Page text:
A This is a highly charged emotional and religious issue. Before I give you my answer, let me first explain the two different approaches to implementing a firewall and give some background information that will make it easier to understand the issues.

A packet filter implements a strategy whereby each packet arriving at the firewall is examined, and the router or host that is running the packet filter will decide, on a packet by packet basis, whether the packet should be routed toward its destination or should be dropped. Legacy packet filters have some severe shortcomings, because it is necessary to poke big holes in the filter in order to allow very desirable services, such as ftp, through the packet filter. Modern packet filters, such as Sun Microsytems' SunScreen and CheckPoints Firewall-1 use what are commonly called dynamic packet filters, in which the filter rules are rewritten on the fly.

A proxy on the other hand makes this decision in the context of the connections. There are two different strategies used to implement a proxy, circuit level proxies and application level proxies. The circuit level proxy is in some respect similar to a packet filter, as it will determine up front whether the connection should be allowed or denied. Because this decision is made at the beginning of the connection, the circuit level proxy will often be able to provide a better feedback in its logging than a packet filter. (An example of a circuit level proxy is the publicly available packet SOCKS (written by Dave Koblas), which is utilized in some commercial firewalls, such as IBM's NetSP, and in a redesigned version in NEC PrivateNet's SocksPlus implementation.

The application level proxy differs from circuit level proxy because it is a dedicated proxy for a single protocol, such as SMTP or telnet. Thus, it understands the underlying protocol and can make determinations about which commands and actions should be allowed. This allows the application level proxy to be made very secure, but at the cost of implementing a new set of software for each new application protocol. Also, it can sometimes be difficult to implement such proxies in a transparent manner (but then you do not always want such proxies to be completely transparent, for example, a telnet proxy is likely to include some kind of authentication).

In terms of which technology is more secure, I agree with the people who told you that proxy servers are more secure. However, when you look at the bigger picture, you will need to take into account the overall level of security in the existing network. If you evaluate the security of the firewall itself, and ignore the rest of the network, you might end up with installing an iron door in a cardboard house. In a number of instances in which I have evaluated the security of a firewall, I have found that it is almost a moot point due to lack of security in other areas. Selection, installation, and configuration of a firewall must be part of an overall strategy defining and implementing an appropriate level of security for the organization. In other words, although a firewall based on packet filter technology may be less secure than a proxy-based one, it might still be the most appropriate overall choice for an organization.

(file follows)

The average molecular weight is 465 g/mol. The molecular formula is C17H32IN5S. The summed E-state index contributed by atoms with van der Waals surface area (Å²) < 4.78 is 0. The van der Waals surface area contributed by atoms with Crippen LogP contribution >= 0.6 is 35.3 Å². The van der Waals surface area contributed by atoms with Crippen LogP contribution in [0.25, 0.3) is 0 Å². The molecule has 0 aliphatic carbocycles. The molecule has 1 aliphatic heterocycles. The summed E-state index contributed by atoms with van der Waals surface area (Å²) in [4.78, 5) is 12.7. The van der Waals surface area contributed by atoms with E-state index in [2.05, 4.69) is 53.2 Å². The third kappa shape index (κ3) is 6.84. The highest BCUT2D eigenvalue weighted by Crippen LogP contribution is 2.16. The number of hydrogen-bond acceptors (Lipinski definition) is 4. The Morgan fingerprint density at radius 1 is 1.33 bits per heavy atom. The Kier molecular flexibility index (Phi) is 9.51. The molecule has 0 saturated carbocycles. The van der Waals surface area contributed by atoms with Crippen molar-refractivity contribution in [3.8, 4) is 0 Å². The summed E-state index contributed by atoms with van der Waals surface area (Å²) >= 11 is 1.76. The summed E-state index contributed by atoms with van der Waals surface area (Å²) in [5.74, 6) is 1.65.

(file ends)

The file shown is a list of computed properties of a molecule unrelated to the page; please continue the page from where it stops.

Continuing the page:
Also, a firewall can only enforce access control rules for a connection that parses through that firewall. It will do no good at all if the intruders can get in through other means, for example through modem connections. Therefore, when evaluating firewalls (whether they are commercial or freeware implementations), you must do that evaluation from an overall perimeter security point of view. This entails all outgoing network connections, including connections to any computer or network that is not part of the local administrative domain, all modem connections, and also nontechnical areas related to what is often called social engineering. In my opinion, it is not possible to build a firewall that cannot be breached. Even a firewall that is very strong from a technical perspective can be breached by bribing one or more of the people working for the victim organization.

 Q We will soon connect to the Internet. However, we are internally heavily dependent on NIS, and although I would prefer to use the Domain Name Server everywhere, this is currently not politically an option. It is, of course, possible to use the DNS tunnel in NIS, but I am not too happy maintaining two different name resolution schemes. Do you have any solution to this problem?

 A Cheat! If the hostname database used by NIS is empty, then it will always use the DNS to resolve hostnames. In this way, you will be able to fulfill the political requirement of using NIS, while in fact you only need to maintain one hostname resolution scheme the Domain Name Server. Anybody who wants to use only the DNS will be able to do so, without having to maintain the information for internal hosts in two different formats.

About the Author

Bjorn Satdeva is the president of /sys/admin, inc., a consulting firm which specializes in large installation system administration. Bjorn is also co-founder and former president of Bay-LISA, a San Francisco Bay Area user's group for system administrators of large sites. Bjorn can be contacted at /sys/admin, inc., 2787 Moorpark Ave., San Jose, CA 95128; electronically at; or by phone at (408) 241-3111.